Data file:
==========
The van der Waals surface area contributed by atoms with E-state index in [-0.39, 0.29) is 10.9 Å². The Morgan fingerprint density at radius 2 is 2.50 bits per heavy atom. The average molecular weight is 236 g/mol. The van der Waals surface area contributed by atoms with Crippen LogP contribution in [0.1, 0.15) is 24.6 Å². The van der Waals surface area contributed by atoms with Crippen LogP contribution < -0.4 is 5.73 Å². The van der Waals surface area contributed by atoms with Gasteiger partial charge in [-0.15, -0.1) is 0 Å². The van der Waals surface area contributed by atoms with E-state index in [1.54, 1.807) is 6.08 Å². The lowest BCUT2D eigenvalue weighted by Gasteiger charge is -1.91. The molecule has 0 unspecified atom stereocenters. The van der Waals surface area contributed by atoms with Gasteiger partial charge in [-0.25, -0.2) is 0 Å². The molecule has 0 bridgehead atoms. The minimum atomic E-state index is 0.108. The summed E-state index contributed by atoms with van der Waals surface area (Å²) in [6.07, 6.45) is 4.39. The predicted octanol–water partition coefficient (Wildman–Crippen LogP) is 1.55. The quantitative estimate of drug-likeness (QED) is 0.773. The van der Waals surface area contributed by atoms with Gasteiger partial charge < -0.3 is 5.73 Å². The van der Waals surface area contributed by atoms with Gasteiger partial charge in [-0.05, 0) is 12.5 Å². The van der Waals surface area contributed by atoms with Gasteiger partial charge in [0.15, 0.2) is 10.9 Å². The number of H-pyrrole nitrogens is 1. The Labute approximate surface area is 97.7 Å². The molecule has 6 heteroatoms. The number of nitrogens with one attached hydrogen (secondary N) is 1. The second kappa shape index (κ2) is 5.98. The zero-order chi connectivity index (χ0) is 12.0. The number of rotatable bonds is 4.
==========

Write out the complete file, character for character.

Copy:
The van der Waals surface area contributed by atoms with E-state index in [-0.39, 0.29) is 10.9 Å². The Morgan fingerprint density at radius 2 is 2.50 bits per heavy atom. The average molecular weight is 236 g/mol. The van der Waals surface area contributed by atoms with Crippen LogP contribution in [0.1, 0.15) is 24.6 Å². The van der Waals surface area contributed by atoms with Crippen LogP contribution < -0.4 is 5.73 Å². The van der Waals surface area contributed by atoms with Gasteiger partial charge in [-0.15, -0.1) is 0 Å². The van der Waals surface area contributed by atoms with E-state index in [1.54, 1.807) is 6.08 Å². The lowest BCUT2D eigenvalue weighted by Gasteiger charge is -1.91. The molecule has 0 unspecified atom stereocenters. The van der Waals surface area contributed by atoms with Gasteiger partial charge in [-0.25, -0.2) is 0 Å². The molecule has 0 bridgehead atoms. The minimum atomic E-state index is 0.108. The summed E-state index contributed by atoms with van der Waals surface area (Å²) in [6.07, 6.45) is 4.39. The predicted octanol–water partition coefficient (Wildman–Crippen LogP) is 1.55. The quantitative estimate of drug-likeness (QED) is 0.773. The van der Waals surface area contributed by atoms with Gasteiger partial charge < -0.3 is 5.73 Å². The van der Waals surface area contributed by atoms with Gasteiger partial charge in [-0.05, 0) is 12.5 Å². The van der Waals surface area contributed by atoms with Gasteiger partial charge in [0.15, 0.2) is 10.9 Å². The number of H-pyrrole nitrogens is 1. The Labute approximate surface area is 97.7 Å². The molecule has 6 heteroatoms. The number of nitrogens with one attached hydrogen (secondary N) is 1. The second kappa shape index (κ2) is 5.98. The zero-order chi connectivity index (χ0) is 12.0. The number of rotatable bonds is 4.